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Facts about the skin from DermNet New Zealand Trust. Topic index: A B C D E F G H I J K L M N O P Q R S T U V W X Y Z


Erysipelas

What is erysipelas?

Erysipelas is a superficial form of cellulitis, a potentially serious bacterial infection affecting the skin. Unlike cellulitis, almost all erysipelas is caused by Group A beta haemolytic streptococci (Streptococcus pyogenes).

Who gets erysipelas?

Erysipelas most often affects infants and the elderly, but can affect any age group. Risk factors are similar to those for other forms of cellulitis.

What are the clinical features of erysipelas?

Erysipelas predominantly affects the skin of the lower limbs, but when it involves the face it can have a characteristic butterfly distribution on the cheeks and bridge of the nose.

Symptoms and signs of erysipelas are usually abrupt in onset and often accompanied by general illness in the form of fevers, chills and shivering.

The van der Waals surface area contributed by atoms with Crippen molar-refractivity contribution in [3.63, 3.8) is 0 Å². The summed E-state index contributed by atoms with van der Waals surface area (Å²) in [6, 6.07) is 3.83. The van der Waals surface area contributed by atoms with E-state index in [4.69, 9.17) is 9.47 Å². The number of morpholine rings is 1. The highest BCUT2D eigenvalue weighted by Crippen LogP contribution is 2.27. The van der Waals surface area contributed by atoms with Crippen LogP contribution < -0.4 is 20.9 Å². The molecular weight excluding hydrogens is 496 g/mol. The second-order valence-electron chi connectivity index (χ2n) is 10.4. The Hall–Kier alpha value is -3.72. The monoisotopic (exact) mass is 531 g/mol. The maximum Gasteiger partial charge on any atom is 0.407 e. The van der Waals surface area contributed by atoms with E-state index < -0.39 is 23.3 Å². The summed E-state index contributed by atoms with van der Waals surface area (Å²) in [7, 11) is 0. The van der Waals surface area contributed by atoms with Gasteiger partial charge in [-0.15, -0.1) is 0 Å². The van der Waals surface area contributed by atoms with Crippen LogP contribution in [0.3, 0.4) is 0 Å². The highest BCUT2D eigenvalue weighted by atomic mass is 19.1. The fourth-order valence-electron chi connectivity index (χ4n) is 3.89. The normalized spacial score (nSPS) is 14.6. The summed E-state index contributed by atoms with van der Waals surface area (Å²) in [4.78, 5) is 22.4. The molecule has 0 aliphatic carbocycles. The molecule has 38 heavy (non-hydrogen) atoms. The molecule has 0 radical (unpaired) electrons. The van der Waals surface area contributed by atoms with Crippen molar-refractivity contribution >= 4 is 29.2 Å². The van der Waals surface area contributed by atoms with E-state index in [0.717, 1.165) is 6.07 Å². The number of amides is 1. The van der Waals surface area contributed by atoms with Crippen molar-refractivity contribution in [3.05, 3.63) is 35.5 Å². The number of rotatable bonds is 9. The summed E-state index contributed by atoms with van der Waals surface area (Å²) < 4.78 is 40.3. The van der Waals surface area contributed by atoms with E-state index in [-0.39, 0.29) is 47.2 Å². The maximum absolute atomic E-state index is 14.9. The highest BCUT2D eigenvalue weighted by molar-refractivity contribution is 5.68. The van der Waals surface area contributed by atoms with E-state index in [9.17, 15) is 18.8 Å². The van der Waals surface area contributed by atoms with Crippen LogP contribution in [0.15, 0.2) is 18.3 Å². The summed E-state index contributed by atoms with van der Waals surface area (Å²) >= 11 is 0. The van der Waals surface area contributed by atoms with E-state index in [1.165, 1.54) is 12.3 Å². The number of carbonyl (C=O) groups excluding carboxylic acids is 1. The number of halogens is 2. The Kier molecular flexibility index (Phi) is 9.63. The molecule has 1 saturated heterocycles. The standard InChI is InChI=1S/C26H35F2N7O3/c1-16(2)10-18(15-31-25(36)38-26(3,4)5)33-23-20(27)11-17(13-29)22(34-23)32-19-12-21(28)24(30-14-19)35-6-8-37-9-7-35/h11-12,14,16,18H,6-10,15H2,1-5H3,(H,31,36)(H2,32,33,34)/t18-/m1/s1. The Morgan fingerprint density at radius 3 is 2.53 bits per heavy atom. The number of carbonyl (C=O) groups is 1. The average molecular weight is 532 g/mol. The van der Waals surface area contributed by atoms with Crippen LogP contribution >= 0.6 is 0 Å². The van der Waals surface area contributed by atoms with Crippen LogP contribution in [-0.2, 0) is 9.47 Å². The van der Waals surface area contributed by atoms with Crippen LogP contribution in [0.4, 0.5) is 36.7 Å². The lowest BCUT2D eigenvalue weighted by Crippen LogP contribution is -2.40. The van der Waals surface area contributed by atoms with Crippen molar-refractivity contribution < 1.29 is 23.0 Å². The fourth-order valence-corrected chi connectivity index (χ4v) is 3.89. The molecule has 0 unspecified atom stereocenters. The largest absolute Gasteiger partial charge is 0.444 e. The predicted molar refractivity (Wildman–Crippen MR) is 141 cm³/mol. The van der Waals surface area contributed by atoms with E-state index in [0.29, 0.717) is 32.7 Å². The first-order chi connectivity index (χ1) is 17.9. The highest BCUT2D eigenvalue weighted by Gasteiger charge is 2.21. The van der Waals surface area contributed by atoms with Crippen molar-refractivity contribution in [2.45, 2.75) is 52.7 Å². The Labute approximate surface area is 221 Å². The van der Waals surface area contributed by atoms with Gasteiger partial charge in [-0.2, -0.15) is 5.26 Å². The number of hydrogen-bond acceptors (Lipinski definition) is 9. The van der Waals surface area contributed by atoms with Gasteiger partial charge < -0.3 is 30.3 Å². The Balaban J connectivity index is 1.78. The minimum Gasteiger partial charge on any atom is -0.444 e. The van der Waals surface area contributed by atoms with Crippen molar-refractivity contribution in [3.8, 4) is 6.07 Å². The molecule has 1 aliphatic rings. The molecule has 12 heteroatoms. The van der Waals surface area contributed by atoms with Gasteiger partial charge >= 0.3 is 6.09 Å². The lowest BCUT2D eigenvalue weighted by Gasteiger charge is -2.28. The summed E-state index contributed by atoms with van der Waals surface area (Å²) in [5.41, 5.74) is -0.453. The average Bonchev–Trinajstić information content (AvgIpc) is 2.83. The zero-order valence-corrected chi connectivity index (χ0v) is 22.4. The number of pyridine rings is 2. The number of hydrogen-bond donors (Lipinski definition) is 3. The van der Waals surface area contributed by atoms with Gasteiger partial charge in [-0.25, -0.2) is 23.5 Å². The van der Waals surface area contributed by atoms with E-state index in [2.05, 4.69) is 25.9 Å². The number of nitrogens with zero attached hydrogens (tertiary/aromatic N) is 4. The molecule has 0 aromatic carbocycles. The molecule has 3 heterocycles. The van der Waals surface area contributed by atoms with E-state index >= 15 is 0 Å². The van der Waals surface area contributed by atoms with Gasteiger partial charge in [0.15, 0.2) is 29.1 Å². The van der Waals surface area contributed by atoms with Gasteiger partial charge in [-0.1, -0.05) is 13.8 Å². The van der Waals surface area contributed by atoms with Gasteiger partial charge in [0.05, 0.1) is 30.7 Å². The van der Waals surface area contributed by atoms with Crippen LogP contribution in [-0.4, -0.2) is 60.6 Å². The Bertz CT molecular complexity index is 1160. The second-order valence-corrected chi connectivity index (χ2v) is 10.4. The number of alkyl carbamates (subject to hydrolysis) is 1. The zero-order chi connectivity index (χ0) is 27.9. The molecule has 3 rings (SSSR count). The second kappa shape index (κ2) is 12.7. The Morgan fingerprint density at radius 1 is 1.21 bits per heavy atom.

Erysipelas Erysipelas Erysipelas Erysipelas
Erysipelas

What is the treatment for erysipelas?

Most streptococcal bacteria causing erysipelas are sensitive to penicillin antibiotics. Penicillin, either orally or intravenously (if patient is very unwell), is the antibiotic of first choice. Erythromycin may be used as an alternative in patients with penicillin allergy. Treatment is usually for 10-14 days, and while signs of general illness resolve within a day or two, the skin changes may take some weeks to resolve completely. No scarring occurs.

Erysipelas recurs in up to one third of patients due to persistence of risk factors and also because erysipelas itself can cause lymphatic damage (hence impaired drainage of toxins) in involved skin which predisposes to further attacks.

If patients have recurrent attacks, long term preventive treatment with penicillin may be considered.

What are the complications of erysipelas?

Complications are rare but can include:

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Author: Dr Amy Stanway MBChB,
Department of Dermatology, Waikato Hospital, Hamilton, New Zealand. Reviewed and updated by Dr Amanda Oakley Dermatologist, Hamilton, New Zealand; and Vanessa Ngan, Staff Writer; June 2014.

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